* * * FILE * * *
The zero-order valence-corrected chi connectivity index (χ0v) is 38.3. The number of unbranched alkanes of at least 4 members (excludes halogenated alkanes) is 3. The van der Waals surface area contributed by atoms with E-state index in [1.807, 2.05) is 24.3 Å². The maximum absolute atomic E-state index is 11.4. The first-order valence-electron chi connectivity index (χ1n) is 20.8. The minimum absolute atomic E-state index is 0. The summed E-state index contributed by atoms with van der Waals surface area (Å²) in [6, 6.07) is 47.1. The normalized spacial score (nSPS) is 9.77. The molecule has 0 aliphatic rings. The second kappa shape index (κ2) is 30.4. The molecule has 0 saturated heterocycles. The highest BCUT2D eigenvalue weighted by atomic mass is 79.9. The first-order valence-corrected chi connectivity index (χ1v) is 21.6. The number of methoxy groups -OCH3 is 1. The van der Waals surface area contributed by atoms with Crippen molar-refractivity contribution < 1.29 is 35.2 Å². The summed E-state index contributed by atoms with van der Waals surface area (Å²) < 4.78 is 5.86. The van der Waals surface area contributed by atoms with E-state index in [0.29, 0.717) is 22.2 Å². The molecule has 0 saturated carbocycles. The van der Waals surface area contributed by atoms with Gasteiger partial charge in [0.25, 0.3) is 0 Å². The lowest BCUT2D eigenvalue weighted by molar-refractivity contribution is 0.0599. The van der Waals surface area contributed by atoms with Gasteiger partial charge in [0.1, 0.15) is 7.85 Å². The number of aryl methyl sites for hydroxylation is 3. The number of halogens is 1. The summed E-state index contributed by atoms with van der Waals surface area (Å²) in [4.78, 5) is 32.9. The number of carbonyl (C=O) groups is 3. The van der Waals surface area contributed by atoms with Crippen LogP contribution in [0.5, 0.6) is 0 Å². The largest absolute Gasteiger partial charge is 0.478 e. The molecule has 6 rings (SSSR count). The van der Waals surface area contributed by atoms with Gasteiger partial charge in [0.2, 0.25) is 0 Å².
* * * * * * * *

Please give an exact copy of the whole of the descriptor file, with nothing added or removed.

The zero-order valence-corrected chi connectivity index (χ0v) is 38.3. The number of unbranched alkanes of at least 4 members (excludes halogenated alkanes) is 3. The van der Waals surface area contributed by atoms with E-state index in [1.807, 2.05) is 24.3 Å². The maximum absolute atomic E-state index is 11.4. The first-order valence-electron chi connectivity index (χ1n) is 20.8. The minimum absolute atomic E-state index is 0. The summed E-state index contributed by atoms with van der Waals surface area (Å²) in [6, 6.07) is 47.1. The normalized spacial score (nSPS) is 9.77. The molecule has 0 aliphatic rings. The second kappa shape index (κ2) is 30.4. The molecule has 0 saturated heterocycles. The highest BCUT2D eigenvalue weighted by atomic mass is 79.9. The first-order valence-corrected chi connectivity index (χ1v) is 21.6. The number of methoxy groups -OCH3 is 1. The van der Waals surface area contributed by atoms with Crippen molar-refractivity contribution < 1.29 is 35.2 Å². The summed E-state index contributed by atoms with van der Waals surface area (Å²) < 4.78 is 5.86. The van der Waals surface area contributed by atoms with E-state index in [0.29, 0.717) is 22.2 Å². The molecule has 0 saturated carbocycles. The van der Waals surface area contributed by atoms with Gasteiger partial charge in [0.25, 0.3) is 0 Å². The lowest BCUT2D eigenvalue weighted by molar-refractivity contribution is 0.0599. The van der Waals surface area contributed by atoms with Gasteiger partial charge in [0.1, 0.15) is 7.85 Å². The number of aryl methyl sites for hydroxylation is 3. The number of halogens is 1. The summed E-state index contributed by atoms with van der Waals surface area (Å²) in [4.78, 5) is 32.9. The number of carbonyl (C=O) groups is 3. The van der Waals surface area contributed by atoms with Crippen LogP contribution in [0.5, 0.6) is 0 Å². The largest absolute Gasteiger partial charge is 0.478 e. The molecule has 6 rings (SSSR count). The van der Waals surface area contributed by atoms with Gasteiger partial charge in [0.2, 0.25) is 0 Å².